The burning of Notre-Dame was a tragic experience for people who watched from around the world. The reaction on social media both sympathized, and as expected, used the platform to speak out against Christianity, which historically, and some would argue currently, has devastated cultures worldwide, including colonial campaigns that burned libraries and artwork.
With religion and colonialism (and any other negative attribute associated with Christianity as a religion and its role in colonialism) aside, from the perspective of art, the structural damage to the cathedral was devastating to watch because for many of us the cathedral symbolizes more than a religious institution.
Such architecture as the Notre-Dame is humankind’s ability at its best expression. The ability to design and construct such a work of art symbolizes an individual attaining their highest potential, transcendence. I leave you to interpret transcendence through a sacred or secular lens. The Notre-Dame, like all medieval cathedrals, where designed, in part, to inspire the congregation with the feeling of being in a divine space where they would experience the greatness of the kingdom of heaven, which spiritually is an individual’s highest potential. But one not be a churchgoer to enter such a space or even stand outside it to be inspired by the beauty of the art and design.
When the Taliban destroyed the Buddhas of Bamyan, we all were injured. We lost a part of history that for some was part of their personal heritage and for others indirectly part of our collective world heritage. These great works of art reveal the beauty and pleasure humanity can experience in this world. These great artworks also present the best humanity has to offer. They are the culmination of a culture’s philosophy, technology, and values.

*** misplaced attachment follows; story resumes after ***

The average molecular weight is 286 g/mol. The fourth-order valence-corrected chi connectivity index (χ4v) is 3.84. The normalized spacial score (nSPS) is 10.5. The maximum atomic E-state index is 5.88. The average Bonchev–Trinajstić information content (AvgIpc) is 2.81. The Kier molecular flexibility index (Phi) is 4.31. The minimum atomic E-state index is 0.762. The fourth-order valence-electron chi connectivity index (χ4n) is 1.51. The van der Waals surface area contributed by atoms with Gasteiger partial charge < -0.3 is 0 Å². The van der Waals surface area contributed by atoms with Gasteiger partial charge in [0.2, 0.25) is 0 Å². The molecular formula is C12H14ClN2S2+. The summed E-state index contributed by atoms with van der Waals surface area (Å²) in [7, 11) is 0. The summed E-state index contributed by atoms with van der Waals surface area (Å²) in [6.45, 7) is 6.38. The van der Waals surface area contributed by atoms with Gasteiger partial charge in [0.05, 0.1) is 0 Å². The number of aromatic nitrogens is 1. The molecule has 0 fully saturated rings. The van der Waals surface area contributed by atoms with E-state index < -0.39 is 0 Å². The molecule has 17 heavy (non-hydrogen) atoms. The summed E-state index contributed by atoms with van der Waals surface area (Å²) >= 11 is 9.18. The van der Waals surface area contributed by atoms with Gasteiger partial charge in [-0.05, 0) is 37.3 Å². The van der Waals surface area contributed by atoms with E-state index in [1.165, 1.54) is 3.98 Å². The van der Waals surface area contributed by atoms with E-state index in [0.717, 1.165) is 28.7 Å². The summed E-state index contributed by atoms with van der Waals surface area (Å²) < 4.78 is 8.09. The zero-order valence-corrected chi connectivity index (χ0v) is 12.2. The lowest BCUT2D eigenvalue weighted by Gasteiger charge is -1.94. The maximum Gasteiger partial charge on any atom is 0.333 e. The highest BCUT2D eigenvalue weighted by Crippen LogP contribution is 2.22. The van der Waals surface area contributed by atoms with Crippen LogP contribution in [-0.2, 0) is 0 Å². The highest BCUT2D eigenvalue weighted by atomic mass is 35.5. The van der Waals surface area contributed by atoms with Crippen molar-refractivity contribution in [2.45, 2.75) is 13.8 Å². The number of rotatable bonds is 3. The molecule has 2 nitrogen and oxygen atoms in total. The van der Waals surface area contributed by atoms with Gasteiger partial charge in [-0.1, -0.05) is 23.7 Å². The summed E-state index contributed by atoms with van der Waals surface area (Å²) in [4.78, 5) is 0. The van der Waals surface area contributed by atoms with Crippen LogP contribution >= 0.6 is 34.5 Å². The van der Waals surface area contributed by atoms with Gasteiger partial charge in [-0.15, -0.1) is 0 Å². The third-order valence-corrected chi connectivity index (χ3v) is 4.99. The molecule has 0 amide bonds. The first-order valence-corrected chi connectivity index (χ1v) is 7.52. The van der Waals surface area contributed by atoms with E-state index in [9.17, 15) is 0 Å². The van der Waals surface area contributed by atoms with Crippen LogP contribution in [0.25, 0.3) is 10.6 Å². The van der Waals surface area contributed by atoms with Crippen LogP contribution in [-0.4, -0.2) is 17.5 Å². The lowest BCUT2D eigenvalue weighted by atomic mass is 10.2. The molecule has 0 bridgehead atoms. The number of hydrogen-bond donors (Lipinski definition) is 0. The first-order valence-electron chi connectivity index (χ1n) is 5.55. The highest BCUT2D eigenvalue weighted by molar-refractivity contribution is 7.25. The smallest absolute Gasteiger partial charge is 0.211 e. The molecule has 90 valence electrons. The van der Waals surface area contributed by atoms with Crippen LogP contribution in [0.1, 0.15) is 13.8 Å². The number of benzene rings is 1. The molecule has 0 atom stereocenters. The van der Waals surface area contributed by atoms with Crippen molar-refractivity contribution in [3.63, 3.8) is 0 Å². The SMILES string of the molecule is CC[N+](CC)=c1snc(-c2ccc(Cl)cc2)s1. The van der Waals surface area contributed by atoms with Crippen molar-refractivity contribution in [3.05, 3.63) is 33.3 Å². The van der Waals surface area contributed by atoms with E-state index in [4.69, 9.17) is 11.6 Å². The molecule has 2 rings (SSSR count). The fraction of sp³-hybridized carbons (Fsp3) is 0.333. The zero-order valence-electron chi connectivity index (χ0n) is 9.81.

Art reflects nature and the human experience. Sadly, the reality is the fires of an enflamed cathedral is the reflection of our world today. Our society is burning. Our world is burning. This system is collapsing. I personally don’t take the burning of a cathedral as retribution for the wages of sin committed by the Catholic Church, but an omen to humanity.
As millions of dollars pour into funds to return the cathedral to its former glory, humanity’s cathedral, humanity’s greatest sacred space, which is this planet, is still in flames. The earth is heating up rapidly. Yet, there seems to be no sense of urgency. What earthly spire will have to fall for the world to faint?
Notre-Dame did not fall. Art still remains within. The smoke cleared. The world mourned together, and will rejoice when the cathedral will be rebuilt. But let us learn from this experience how vital it is to put out the fires in both nature and society. If we lose this world, the world will lose its audience.